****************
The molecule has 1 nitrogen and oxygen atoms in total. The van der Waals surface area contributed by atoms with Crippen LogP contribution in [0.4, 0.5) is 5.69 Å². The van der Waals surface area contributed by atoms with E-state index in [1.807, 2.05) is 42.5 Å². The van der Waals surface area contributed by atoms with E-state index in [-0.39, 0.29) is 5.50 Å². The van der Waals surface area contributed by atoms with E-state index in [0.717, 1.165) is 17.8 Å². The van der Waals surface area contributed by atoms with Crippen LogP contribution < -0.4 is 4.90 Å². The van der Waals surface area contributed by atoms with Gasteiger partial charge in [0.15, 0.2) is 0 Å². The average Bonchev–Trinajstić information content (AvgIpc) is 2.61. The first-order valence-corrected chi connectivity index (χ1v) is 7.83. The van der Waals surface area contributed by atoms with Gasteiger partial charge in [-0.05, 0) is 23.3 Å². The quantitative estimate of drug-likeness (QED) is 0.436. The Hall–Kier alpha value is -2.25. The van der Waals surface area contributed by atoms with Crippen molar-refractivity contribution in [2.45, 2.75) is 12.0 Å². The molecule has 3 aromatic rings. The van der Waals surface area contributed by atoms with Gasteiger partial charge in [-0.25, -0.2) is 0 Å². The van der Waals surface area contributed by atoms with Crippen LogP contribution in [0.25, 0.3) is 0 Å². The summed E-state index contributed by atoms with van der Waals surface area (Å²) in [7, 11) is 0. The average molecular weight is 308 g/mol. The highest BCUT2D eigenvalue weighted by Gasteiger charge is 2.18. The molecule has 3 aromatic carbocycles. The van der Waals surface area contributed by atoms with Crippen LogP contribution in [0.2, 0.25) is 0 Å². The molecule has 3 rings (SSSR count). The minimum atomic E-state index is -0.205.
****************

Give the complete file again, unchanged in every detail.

The molecule has 1 nitrogen and oxygen atoms in total. The van der Waals surface area contributed by atoms with Crippen LogP contribution in [0.4, 0.5) is 5.69 Å². The van der Waals surface area contributed by atoms with E-state index in [1.807, 2.05) is 42.5 Å². The van der Waals surface area contributed by atoms with E-state index in [-0.39, 0.29) is 5.50 Å². The van der Waals surface area contributed by atoms with E-state index in [0.717, 1.165) is 17.8 Å². The van der Waals surface area contributed by atoms with Crippen LogP contribution < -0.4 is 4.90 Å². The van der Waals surface area contributed by atoms with Gasteiger partial charge in [0.15, 0.2) is 0 Å². The average Bonchev–Trinajstić information content (AvgIpc) is 2.61. The first-order valence-corrected chi connectivity index (χ1v) is 7.83. The van der Waals surface area contributed by atoms with Gasteiger partial charge in [-0.05, 0) is 23.3 Å². The quantitative estimate of drug-likeness (QED) is 0.436. The Hall–Kier alpha value is -2.25. The van der Waals surface area contributed by atoms with Crippen molar-refractivity contribution in [2.45, 2.75) is 12.0 Å². The molecule has 3 aromatic rings. The van der Waals surface area contributed by atoms with Gasteiger partial charge in [-0.25, -0.2) is 0 Å². The van der Waals surface area contributed by atoms with Crippen LogP contribution in [0.25, 0.3) is 0 Å². The summed E-state index contributed by atoms with van der Waals surface area (Å²) in [7, 11) is 0. The average molecular weight is 308 g/mol. The highest BCUT2D eigenvalue weighted by Gasteiger charge is 2.18. The molecule has 3 aromatic carbocycles. The van der Waals surface area contributed by atoms with Crippen LogP contribution in [0.2, 0.25) is 0 Å². The molecule has 3 rings (SSSR count). The minimum atomic E-state index is -0.205.